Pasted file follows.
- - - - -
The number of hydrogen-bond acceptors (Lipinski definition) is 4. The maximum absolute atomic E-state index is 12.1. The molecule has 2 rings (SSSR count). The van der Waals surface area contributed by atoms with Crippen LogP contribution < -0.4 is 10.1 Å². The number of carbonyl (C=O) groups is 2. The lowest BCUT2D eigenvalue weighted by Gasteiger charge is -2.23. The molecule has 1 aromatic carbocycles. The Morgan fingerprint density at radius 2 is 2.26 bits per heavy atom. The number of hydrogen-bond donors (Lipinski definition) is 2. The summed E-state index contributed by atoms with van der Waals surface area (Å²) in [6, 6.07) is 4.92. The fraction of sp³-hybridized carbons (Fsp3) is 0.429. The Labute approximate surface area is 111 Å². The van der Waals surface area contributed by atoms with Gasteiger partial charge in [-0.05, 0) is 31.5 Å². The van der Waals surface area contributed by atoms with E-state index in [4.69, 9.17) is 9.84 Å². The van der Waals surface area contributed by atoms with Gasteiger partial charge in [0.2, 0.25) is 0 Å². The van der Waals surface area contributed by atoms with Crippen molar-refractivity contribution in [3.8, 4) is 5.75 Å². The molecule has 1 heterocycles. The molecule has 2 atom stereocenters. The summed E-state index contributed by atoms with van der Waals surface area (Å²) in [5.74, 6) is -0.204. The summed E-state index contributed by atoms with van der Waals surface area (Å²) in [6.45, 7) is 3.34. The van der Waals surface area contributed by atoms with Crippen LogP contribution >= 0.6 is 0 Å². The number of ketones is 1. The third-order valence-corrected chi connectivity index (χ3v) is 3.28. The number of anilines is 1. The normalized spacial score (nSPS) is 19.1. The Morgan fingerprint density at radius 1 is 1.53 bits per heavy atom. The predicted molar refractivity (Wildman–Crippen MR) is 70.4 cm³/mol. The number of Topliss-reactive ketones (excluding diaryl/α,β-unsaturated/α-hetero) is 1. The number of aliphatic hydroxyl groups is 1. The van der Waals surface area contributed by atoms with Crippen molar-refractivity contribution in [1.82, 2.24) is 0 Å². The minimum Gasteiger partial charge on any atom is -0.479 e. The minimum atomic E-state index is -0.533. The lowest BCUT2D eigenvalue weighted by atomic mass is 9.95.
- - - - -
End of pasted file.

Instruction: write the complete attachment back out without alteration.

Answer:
The number of hydrogen-bond acceptors (Lipinski definition) is 4. The maximum absolute atomic E-state index is 12.1. The molecule has 2 rings (SSSR count). The van der Waals surface area contributed by atoms with Crippen LogP contribution < -0.4 is 10.1 Å². The number of carbonyl (C=O) groups is 2. The lowest BCUT2D eigenvalue weighted by Gasteiger charge is -2.23. The molecule has 1 aromatic carbocycles. The Morgan fingerprint density at radius 2 is 2.26 bits per heavy atom. The number of hydrogen-bond donors (Lipinski definition) is 2. The summed E-state index contributed by atoms with van der Waals surface area (Å²) in [6, 6.07) is 4.92. The fraction of sp³-hybridized carbons (Fsp3) is 0.429. The Labute approximate surface area is 111 Å². The van der Waals surface area contributed by atoms with Gasteiger partial charge in [-0.05, 0) is 31.5 Å². The van der Waals surface area contributed by atoms with E-state index in [4.69, 9.17) is 9.84 Å². The van der Waals surface area contributed by atoms with Gasteiger partial charge in [0.2, 0.25) is 0 Å². The van der Waals surface area contributed by atoms with Crippen molar-refractivity contribution in [3.8, 4) is 5.75 Å². The molecule has 1 heterocycles. The molecule has 2 atom stereocenters. The summed E-state index contributed by atoms with van der Waals surface area (Å²) in [5.74, 6) is -0.204. The summed E-state index contributed by atoms with van der Waals surface area (Å²) in [6.45, 7) is 3.34. The van der Waals surface area contributed by atoms with Crippen LogP contribution >= 0.6 is 0 Å². The number of ketones is 1. The third-order valence-corrected chi connectivity index (χ3v) is 3.28. The number of anilines is 1. The normalized spacial score (nSPS) is 19.1. The Morgan fingerprint density at radius 1 is 1.53 bits per heavy atom. The predicted molar refractivity (Wildman–Crippen MR) is 70.4 cm³/mol. The number of Topliss-reactive ketones (excluding diaryl/α,β-unsaturated/α-hetero) is 1. The number of aliphatic hydroxyl groups is 1. The van der Waals surface area contributed by atoms with Crippen molar-refractivity contribution in [1.82, 2.24) is 0 Å². The minimum Gasteiger partial charge on any atom is -0.479 e. The minimum atomic E-state index is -0.533. The lowest BCUT2D eigenvalue weighted by atomic mass is 9.95.